|ZFIN ID: ZDB-PUB-091120-28|
Functionally conserved cis-regulatory elements of COL18A1 identified through zebrafish transgenesis
Kague, E., Bessling, S.L., Lee, J., Hu, G., Passos-Bueno, M.R., and Fisher, S.
|Source:||Developmental Biology 337(2): 496-505 (Journal)|
|Registered Authors:||Fisher, Shannon|
|Keywords:||Collagen XVIII, Knobloch Syndrome, Zebrafish, Transgenesis, Cis-regulatory element, Comparative genomics|
|PubMed:||19895802 Full text @ Dev. Biol.|
Kague, E., Bessling, S.L., Lee, J., Hu, G., Passos-Bueno, M.R., and Fisher, S. (2010) Functionally conserved cis-regulatory elements of COL18A1 identified through zebrafish transgenesis. Developmental Biology. 337(2):496-505.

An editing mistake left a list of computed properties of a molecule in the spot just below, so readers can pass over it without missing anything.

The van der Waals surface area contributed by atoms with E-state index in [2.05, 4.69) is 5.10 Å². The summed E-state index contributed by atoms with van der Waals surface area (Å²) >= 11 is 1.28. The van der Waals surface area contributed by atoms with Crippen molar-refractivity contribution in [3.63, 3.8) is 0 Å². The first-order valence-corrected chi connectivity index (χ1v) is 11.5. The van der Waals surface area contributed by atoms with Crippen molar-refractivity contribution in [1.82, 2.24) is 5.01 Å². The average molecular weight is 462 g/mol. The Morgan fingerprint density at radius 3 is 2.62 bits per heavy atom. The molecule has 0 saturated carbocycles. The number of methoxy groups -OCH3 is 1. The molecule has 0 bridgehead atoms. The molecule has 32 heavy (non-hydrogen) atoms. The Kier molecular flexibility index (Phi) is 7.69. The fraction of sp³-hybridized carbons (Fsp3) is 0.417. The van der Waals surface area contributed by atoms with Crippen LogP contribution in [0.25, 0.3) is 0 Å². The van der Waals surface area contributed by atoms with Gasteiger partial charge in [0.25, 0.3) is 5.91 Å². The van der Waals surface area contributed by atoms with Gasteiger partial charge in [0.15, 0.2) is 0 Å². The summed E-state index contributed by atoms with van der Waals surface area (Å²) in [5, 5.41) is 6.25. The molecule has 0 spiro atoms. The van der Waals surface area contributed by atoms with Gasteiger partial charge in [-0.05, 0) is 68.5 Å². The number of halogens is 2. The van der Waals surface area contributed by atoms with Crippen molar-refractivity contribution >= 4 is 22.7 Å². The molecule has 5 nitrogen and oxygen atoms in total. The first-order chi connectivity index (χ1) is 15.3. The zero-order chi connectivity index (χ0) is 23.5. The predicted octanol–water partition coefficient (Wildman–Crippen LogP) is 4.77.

ABSTRACTType XVIII collagen is a component of basement membranes, and expressed prominently in the eye, blood vessels, liver, and the central nervous system. Homozygous mutations in COL18A1 lead to Knobloch Syndrome, characterized by ocular defects and occipital encephalocele. However, relatively little has been described on the role of type XVIII collagen in development, and nothing is known about the regulation of its tissue-specific expression pattern. We have used zebrafish transgenesis to identify and characterize cis-regulatory sequences controlling expression of the human gene. Candidate enhancers were selected from non-coding sequence associated with COL18A1 based on sequence conservation among mammals. Although these displayed no overt conservation with orthologous zebrafish sequences, four regions nonetheless acted as tissue-specific transcriptional enhancers in the zebrafish embryo, and together recapitulated the major aspects of col18a1 expression. Additional post-hoc computational analysis on positive enhancer sequences revealed alignments between mammalian and teleost sequences, which we hypothesize predict the corresponding zebrafish enhancers; for one of these, we demonstrate functional overlap with the orthologous human enhancer sequence. Our results provide important insight into the biological function and regulation of COL18A1, and point to additional sequences that may contribute to complex diseases involving COL18A1. More generally, we show that combining functional data with targeted analyses for phylogenetic conservation can reveal conserved cis-regulatory elements in the large number of cases where computational alignment alone falls short.